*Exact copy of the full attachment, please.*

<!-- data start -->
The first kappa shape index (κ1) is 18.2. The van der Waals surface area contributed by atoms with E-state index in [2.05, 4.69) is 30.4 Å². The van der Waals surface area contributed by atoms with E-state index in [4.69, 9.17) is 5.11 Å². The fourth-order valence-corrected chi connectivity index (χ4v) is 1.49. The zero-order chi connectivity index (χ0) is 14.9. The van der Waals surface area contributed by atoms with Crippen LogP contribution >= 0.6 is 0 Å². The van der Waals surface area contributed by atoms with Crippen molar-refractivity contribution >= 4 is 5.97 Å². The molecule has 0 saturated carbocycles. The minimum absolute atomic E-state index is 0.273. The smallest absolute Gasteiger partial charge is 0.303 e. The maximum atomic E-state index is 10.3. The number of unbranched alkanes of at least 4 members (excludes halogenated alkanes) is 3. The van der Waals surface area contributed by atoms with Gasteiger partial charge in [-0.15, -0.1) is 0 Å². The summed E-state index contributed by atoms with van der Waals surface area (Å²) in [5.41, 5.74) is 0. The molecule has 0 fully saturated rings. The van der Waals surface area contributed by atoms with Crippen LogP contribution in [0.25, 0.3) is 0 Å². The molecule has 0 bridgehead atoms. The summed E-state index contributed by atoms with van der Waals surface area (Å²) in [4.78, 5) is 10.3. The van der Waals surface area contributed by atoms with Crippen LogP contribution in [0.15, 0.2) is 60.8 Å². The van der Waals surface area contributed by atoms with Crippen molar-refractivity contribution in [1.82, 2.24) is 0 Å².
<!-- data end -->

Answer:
The first kappa shape index (κ1) is 18.2. The van der Waals surface area contributed by atoms with E-state index in [2.05, 4.69) is 30.4 Å². The van der Waals surface area contributed by atoms with E-state index in [4.69, 9.17) is 5.11 Å². The fourth-order valence-corrected chi connectivity index (χ4v) is 1.49. The zero-order chi connectivity index (χ0) is 14.9. The van der Waals surface area contributed by atoms with Crippen LogP contribution >= 0.6 is 0 Å². The van der Waals surface area contributed by atoms with Crippen molar-refractivity contribution >= 4 is 5.97 Å². The molecule has 0 saturated carbocycles. The minimum absolute atomic E-state index is 0.273. The smallest absolute Gasteiger partial charge is 0.303 e. The maximum atomic E-state index is 10.3. The number of unbranched alkanes of at least 4 members (excludes halogenated alkanes) is 3. The van der Waals surface area contributed by atoms with Gasteiger partial charge in [-0.15, -0.1) is 0 Å². The summed E-state index contributed by atoms with van der Waals surface area (Å²) in [5.41, 5.74) is 0. The molecule has 0 fully saturated rings. The van der Waals surface area contributed by atoms with Crippen LogP contribution in [0.25, 0.3) is 0 Å². The molecule has 0 bridgehead atoms. The summed E-state index contributed by atoms with van der Waals surface area (Å²) in [4.78, 5) is 10.3. The van der Waals surface area contributed by atoms with Crippen LogP contribution in [0.15, 0.2) is 60.8 Å². The van der Waals surface area contributed by atoms with Crippen molar-refractivity contribution in [1.82, 2.24) is 0 Å².